Before we go into that though, to get used to Tabata we recommend just doing one set to start with. Get a handle on how it feels to go all out; to really go all out. It’s not easy. It’s the only session we ever do that can bring on the ‘shiver’ that you may have experienced mid-race before, when really going for it…
So do a set of 8 Tabata style intervals, 20-seconds hard interspersed with 10-seconds recovery spinning in an easier gear, and see how you go. It may take a few sessions before you feel as if you are really committing to it and getting the most out of yourself.
Above is a Tabata workout. Note how the heart rate climbs steadily as speed and power fall. Just 8 intervals performed in less than half an hour, even when adding on a 15 minute warm up and 5 minute cool down, can have a profound effect on your fitness.
One tip we have is start off in a small gear. If you are not very fit or can spin readily, then start in 39×15 or similar. This will force you to spin like mad and concentrate your effort on cadence and being fast. It also develops muscle memory and thereby seems to make it easier when you start using bigger gears and will help you generate more power.
Those bigger gears could be anything, depending upon how fit you are, but we have found that 53×15 or 53×14 is pretty much spot on. Any bigger and its hard to change gear, to and from a suitably small one, such as 53×19, in just 10-seconds of recovery, and you never really feel that you are ‘on top’ of a bigger gear fully in the relatively short 20-second interval… but have a play around and see what works for you.
Do not make the mistake of thinking that these are sprint intervals. They are definitely power intervals and the training effect is brought on by the cumulative intervals being so closely stacked with barely enough recovery time between each one. In true sprint intervals you’d expect to see much higher power output and you’d want much longer recovery periods.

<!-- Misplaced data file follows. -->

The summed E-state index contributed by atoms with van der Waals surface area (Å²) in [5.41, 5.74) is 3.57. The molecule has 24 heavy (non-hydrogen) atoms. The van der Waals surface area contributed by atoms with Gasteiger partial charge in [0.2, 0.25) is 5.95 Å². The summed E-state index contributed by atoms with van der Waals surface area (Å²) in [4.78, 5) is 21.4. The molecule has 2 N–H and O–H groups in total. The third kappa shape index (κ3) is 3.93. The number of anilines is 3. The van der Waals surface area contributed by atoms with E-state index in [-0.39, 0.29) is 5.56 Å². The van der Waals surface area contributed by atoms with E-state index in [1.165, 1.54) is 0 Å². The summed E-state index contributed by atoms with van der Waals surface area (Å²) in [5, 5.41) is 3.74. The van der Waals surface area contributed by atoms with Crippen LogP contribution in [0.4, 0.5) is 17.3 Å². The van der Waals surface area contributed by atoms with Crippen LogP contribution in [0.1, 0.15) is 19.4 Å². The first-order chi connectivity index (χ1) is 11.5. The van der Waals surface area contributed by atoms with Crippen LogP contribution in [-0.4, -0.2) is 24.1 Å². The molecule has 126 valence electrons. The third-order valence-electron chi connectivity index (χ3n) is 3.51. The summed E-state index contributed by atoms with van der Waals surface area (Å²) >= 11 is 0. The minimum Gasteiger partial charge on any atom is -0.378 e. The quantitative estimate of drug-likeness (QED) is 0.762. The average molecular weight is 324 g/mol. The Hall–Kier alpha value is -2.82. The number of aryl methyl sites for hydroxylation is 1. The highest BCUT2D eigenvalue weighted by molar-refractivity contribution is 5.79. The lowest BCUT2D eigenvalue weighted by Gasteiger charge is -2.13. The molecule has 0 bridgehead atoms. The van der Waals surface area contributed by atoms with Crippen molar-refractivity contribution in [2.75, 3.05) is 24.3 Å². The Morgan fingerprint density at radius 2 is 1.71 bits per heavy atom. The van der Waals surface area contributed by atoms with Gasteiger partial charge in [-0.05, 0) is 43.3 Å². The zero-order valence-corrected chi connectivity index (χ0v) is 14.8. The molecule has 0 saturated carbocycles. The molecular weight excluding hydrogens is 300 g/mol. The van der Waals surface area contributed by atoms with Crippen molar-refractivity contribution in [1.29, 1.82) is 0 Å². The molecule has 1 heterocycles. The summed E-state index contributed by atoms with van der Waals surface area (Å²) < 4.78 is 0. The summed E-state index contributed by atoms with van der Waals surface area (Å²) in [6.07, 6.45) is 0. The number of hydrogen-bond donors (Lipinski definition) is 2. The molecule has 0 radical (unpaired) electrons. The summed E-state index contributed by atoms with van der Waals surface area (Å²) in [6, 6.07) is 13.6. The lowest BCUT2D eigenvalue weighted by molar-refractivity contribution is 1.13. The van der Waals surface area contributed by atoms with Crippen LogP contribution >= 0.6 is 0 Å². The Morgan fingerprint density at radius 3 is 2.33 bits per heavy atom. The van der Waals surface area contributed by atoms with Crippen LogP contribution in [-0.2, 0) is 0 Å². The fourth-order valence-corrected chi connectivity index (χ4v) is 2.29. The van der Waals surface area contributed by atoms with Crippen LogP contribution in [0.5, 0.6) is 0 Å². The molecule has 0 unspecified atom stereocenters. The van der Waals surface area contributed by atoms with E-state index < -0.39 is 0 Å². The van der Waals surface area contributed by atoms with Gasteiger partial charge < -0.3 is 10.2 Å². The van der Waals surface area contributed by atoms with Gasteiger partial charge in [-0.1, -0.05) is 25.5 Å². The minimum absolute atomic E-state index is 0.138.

Having got used to the Tabata style interval, it’s time to make it more specific to your racing. Most cycle races are endurance events consisting of repeated hard efforts interspersed with steady state riding. In training for them the more quality intervals you can pack into a session the better.
If you’ve ever raced an endurance event on the track, such as the points race, madison, or devil, then you know that multiple hard, fast efforts are possible. So logically more than one set of Tabata style intervals makes it more specific to a racing cyclist and it’s often the digging deep in the later sets that can make all the difference to your race fitness.
The other benefit is psychological as you know, when racing that you can go that bit deeper, push yourself that bit further and it gives you a sense of confidence that will allow you to perform better.
Our ‘favourite’ session is to do 4 sets of Tabata style intervals, consisting of 8 x 20-seconds at max effort (53×14), interspersed with 10-seconds easy pedaling as recovery (53×19), and with 6-minutes of easy spinning recovery (39×19) between each set. It’s hard but 6-minutes between sets should give you enough recovery time to get yourself in a fit state for the next set. Each set should still be performed full bore.
Here’s the Tabata principle extended into an hour session (15 minute warm-up and 5 minute cool down are not shown) to make it more relevant for racing cyclists as performed on a Bkool trainer.
As always make sure you are already reasonably fit before attempting these intervals, always warm-up and cool down properly, if you feel at all odd then discontinue the session in favour of an easy spin. If you try them, let us know how you get on.